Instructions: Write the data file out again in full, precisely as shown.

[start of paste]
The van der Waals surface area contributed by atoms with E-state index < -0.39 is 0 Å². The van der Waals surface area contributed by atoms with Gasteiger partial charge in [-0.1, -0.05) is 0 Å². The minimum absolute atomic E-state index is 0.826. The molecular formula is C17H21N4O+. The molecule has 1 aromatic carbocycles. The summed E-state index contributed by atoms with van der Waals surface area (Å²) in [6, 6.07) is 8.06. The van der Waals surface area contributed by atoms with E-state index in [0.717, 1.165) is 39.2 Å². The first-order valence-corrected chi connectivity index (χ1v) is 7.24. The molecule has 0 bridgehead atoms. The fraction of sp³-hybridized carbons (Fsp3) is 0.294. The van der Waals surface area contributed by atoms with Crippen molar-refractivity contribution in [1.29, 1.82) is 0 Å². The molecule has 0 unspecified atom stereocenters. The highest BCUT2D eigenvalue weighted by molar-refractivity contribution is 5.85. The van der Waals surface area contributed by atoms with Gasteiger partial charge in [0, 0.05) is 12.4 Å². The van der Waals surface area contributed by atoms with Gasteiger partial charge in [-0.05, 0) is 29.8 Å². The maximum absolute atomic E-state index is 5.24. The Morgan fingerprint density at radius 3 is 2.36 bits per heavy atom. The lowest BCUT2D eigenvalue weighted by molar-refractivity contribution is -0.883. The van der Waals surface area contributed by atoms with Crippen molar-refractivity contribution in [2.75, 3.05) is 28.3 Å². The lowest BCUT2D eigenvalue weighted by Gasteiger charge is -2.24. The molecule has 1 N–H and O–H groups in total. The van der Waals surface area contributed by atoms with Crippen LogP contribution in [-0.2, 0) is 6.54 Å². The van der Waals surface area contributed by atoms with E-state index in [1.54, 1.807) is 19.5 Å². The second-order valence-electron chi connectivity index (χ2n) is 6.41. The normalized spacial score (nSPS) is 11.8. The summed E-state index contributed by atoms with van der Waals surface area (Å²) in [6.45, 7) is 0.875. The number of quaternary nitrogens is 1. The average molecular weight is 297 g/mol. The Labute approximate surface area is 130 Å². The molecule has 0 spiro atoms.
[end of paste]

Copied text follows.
The van der Waals surface area contributed by atoms with E-state index < -0.39 is 0 Å². The van der Waals surface area contributed by atoms with Gasteiger partial charge in [-0.1, -0.05) is 0 Å². The minimum absolute atomic E-state index is 0.826. The molecular formula is C17H21N4O+. The molecule has 1 aromatic carbocycles. The summed E-state index contributed by atoms with van der Waals surface area (Å²) in [6, 6.07) is 8.06. The van der Waals surface area contributed by atoms with E-state index in [0.717, 1.165) is 39.2 Å². The first-order valence-corrected chi connectivity index (χ1v) is 7.24. The molecule has 0 bridgehead atoms. The fraction of sp³-hybridized carbons (Fsp3) is 0.294. The van der Waals surface area contributed by atoms with Crippen molar-refractivity contribution in [1.29, 1.82) is 0 Å². The molecule has 0 unspecified atom stereocenters. The highest BCUT2D eigenvalue weighted by molar-refractivity contribution is 5.85. The van der Waals surface area contributed by atoms with Gasteiger partial charge in [0, 0.05) is 12.4 Å². The van der Waals surface area contributed by atoms with Gasteiger partial charge in [-0.05, 0) is 29.8 Å². The maximum absolute atomic E-state index is 5.24. The Morgan fingerprint density at radius 3 is 2.36 bits per heavy atom. The lowest BCUT2D eigenvalue weighted by molar-refractivity contribution is -0.883. The van der Waals surface area contributed by atoms with Crippen molar-refractivity contribution in [2.75, 3.05) is 28.3 Å². The lowest BCUT2D eigenvalue weighted by Gasteiger charge is -2.24. The molecule has 1 N–H and O–H groups in total. The van der Waals surface area contributed by atoms with Crippen LogP contribution in [-0.2, 0) is 6.54 Å². The van der Waals surface area contributed by atoms with E-state index in [1.54, 1.807) is 19.5 Å². The second-order valence-electron chi connectivity index (χ2n) is 6.41. The normalized spacial score (nSPS) is 11.8. The summed E-state index contributed by atoms with van der Waals surface area (Å²) in [6.45, 7) is 0.875. The number of quaternary nitrogens is 1. The average molecular weight is 297 g/mol. The Labute approximate surface area is 130 Å². The molecule has 0 spiro atoms.